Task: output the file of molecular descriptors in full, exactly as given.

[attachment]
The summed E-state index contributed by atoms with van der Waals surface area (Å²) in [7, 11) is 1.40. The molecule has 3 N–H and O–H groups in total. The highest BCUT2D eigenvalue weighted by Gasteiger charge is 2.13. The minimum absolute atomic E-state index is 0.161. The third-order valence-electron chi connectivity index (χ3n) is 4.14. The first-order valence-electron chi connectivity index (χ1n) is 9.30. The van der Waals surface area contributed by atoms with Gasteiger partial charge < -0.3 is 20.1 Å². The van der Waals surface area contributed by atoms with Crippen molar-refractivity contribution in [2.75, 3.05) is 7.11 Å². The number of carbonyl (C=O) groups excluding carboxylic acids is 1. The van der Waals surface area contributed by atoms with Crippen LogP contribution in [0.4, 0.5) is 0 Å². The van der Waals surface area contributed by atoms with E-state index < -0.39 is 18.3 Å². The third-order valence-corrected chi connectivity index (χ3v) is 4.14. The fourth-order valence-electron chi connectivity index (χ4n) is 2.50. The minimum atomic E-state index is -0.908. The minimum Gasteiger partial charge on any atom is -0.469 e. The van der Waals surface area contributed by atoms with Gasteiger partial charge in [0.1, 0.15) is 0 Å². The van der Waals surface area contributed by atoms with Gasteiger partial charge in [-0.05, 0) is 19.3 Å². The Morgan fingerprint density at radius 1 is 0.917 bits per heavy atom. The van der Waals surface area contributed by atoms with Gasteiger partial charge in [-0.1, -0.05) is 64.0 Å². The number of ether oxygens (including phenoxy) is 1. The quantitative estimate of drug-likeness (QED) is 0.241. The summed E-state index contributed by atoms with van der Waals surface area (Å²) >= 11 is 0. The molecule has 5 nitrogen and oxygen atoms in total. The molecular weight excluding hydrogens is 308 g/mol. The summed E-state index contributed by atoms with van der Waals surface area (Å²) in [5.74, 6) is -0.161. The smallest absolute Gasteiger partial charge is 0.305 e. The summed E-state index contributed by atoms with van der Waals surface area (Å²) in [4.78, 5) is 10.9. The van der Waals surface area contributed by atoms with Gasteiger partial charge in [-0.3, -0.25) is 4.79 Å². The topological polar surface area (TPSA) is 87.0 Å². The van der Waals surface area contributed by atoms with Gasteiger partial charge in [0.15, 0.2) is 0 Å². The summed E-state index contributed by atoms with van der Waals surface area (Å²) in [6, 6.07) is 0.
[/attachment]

The summed E-state index contributed by atoms with van der Waals surface area (Å²) in [7, 11) is 1.40. The molecule has 3 N–H and O–H groups in total. The highest BCUT2D eigenvalue weighted by Gasteiger charge is 2.13. The minimum absolute atomic E-state index is 0.161. The third-order valence-electron chi connectivity index (χ3n) is 4.14. The first-order valence-electron chi connectivity index (χ1n) is 9.30. The van der Waals surface area contributed by atoms with Gasteiger partial charge < -0.3 is 20.1 Å². The van der Waals surface area contributed by atoms with Crippen molar-refractivity contribution in [2.75, 3.05) is 7.11 Å². The number of carbonyl (C=O) groups excluding carboxylic acids is 1. The van der Waals surface area contributed by atoms with Crippen LogP contribution in [0.4, 0.5) is 0 Å². The van der Waals surface area contributed by atoms with E-state index < -0.39 is 18.3 Å². The third-order valence-corrected chi connectivity index (χ3v) is 4.14. The fourth-order valence-electron chi connectivity index (χ4n) is 2.50. The minimum atomic E-state index is -0.908. The minimum Gasteiger partial charge on any atom is -0.469 e. The van der Waals surface area contributed by atoms with Gasteiger partial charge in [0.1, 0.15) is 0 Å². The van der Waals surface area contributed by atoms with Gasteiger partial charge in [-0.05, 0) is 19.3 Å². The Morgan fingerprint density at radius 1 is 0.917 bits per heavy atom. The van der Waals surface area contributed by atoms with Gasteiger partial charge in [-0.1, -0.05) is 64.0 Å². The number of ether oxygens (including phenoxy) is 1. The quantitative estimate of drug-likeness (QED) is 0.241. The summed E-state index contributed by atoms with van der Waals surface area (Å²) >= 11 is 0. The molecule has 5 nitrogen and oxygen atoms in total. The molecular weight excluding hydrogens is 308 g/mol. The summed E-state index contributed by atoms with van der Waals surface area (Å²) in [5.74, 6) is -0.161. The smallest absolute Gasteiger partial charge is 0.305 e. The summed E-state index contributed by atoms with van der Waals surface area (Å²) in [4.78, 5) is 10.9. The van der Waals surface area contributed by atoms with Gasteiger partial charge in [-0.3, -0.25) is 4.79 Å². The topological polar surface area (TPSA) is 87.0 Å². The van der Waals surface area contributed by atoms with Gasteiger partial charge in [0.15, 0.2) is 0 Å². The summed E-state index contributed by atoms with van der Waals surface area (Å²) in [6, 6.07) is 0.